What was transparent was that economics could no longer assume this orthodoxy. It had to reconceptualise itself and snap out of its intellectual ivory tower in order to first: survive; and second: reshape itself to the needs of the people.

In the words of Rob Johnson, the Executive Director of INET, the lead host, “We know we made the right move, coming to Hong Kong, working with Fung Global Institute, and beginning to build this investigation, conversation and a new thinking in Asia.” With that comes its own perfect storm of demands: population expansion and ageing; raising 800 million people out of poverty in India and maintaining sustainable growth to meet these monumental tasks, all while avoiding environmental degradation. It’s a key twenty-first century balancing act for the region.

It was a conviction shared by Victor K. Fung, Founding Chairman of the Fung Global Institute, on the first day of the gathering. As one of Asia’s leading businessman, Fung acutely understands the effort of constructing economic viability from the ground up. “This meeting in Asia is not about Asian triumphalism, which is neither inevitable, nor pre-ordained, but about the meeting of hearts and minds, East and West. Yes, after 250 years of Western economic pre-eminence which is likely to continue in our lifetime, the East is once again a hemisphere of growth and dynamism. But it was through the interchange of open markets and open minds that this happened. That has created what we have today – a truly global century.”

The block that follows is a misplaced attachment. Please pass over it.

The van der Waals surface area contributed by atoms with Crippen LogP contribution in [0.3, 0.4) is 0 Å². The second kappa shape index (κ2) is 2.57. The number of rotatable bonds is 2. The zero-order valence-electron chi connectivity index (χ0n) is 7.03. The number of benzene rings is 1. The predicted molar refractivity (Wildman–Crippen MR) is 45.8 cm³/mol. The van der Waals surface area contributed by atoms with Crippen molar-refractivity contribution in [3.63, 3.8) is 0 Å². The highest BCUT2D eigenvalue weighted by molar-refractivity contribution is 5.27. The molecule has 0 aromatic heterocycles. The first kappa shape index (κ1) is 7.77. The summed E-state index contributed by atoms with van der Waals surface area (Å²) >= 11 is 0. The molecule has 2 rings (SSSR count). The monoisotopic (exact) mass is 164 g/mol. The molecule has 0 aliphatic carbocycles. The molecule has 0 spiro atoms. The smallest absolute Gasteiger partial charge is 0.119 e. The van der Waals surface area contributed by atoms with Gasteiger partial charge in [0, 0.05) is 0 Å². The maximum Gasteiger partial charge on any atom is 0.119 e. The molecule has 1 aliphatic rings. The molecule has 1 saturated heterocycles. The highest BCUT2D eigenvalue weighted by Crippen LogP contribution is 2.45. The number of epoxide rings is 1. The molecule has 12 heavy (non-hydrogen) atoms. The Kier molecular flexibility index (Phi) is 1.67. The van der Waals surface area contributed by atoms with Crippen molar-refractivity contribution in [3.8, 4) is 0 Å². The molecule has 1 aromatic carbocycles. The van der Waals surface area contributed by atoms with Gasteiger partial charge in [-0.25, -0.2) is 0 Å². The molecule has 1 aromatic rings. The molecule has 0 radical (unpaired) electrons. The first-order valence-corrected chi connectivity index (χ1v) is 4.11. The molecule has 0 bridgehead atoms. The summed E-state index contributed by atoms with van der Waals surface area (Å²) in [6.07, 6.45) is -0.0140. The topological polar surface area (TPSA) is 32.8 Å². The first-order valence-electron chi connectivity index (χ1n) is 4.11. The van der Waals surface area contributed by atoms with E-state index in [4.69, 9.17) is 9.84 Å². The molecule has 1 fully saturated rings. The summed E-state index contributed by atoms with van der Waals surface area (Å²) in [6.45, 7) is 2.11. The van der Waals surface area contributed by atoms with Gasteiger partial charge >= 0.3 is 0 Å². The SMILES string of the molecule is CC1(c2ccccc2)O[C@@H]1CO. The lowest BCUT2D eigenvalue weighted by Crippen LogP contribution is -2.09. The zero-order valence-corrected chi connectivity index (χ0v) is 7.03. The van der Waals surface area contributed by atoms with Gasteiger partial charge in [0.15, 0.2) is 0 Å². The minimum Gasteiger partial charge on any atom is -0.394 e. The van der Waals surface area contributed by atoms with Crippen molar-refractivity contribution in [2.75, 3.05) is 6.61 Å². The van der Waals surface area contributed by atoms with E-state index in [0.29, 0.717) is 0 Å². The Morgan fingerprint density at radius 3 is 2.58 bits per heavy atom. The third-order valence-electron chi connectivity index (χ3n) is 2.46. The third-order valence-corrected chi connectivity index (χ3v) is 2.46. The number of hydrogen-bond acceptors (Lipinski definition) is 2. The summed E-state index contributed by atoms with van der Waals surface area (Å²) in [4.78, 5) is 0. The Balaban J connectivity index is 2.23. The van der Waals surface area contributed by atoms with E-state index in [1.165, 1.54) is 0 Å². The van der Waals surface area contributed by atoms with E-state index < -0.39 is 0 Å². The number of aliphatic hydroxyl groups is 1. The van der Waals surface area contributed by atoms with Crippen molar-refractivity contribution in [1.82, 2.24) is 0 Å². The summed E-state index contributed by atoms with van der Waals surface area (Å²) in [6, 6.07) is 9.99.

It was a reflection that fitted perfectly with Sheng and Johnson’s end promise to team up for the 2014 INET conference in Toronto. And if there were still many questions left unanswered, what was clear was a long-lasting relationship had been forged between two of the world’s leading think tanks.




I really enjoyed watching the videos that were sent back from Hong Kong. I would have liked to be there. I was most interested in the talks about growth models, development and inequality. These are the areas most connected to my research, which is on a new equation for effective demand as Keynes envisioned it.
I would like to get involved with other economists and develop my new model of effective demand. How can I get involved? Who can I talk to?

My most recent post is on extending the Solow-Swan growth model by incorporating effective demand. I am just a small independent researcher, un-affiliated with any group. But I have an innovation to improve economic understanding and I need to be integrated.

An understanding of effective demand explains why some countries stop growing. Adair Turner pointed this out in his talk. Yes, Labor incomes rise, but if the labor "share" of income does not rise, the utilization rates of capital and most likely labor stop improving. And if the growth is non-inclusive, meaning that labor does not increase its share of income, higher rates of unemployment develop as capital is developed. So I wrote this post on a non-inclusive growth model while watching the talk by Adair Turner.

We're getting there...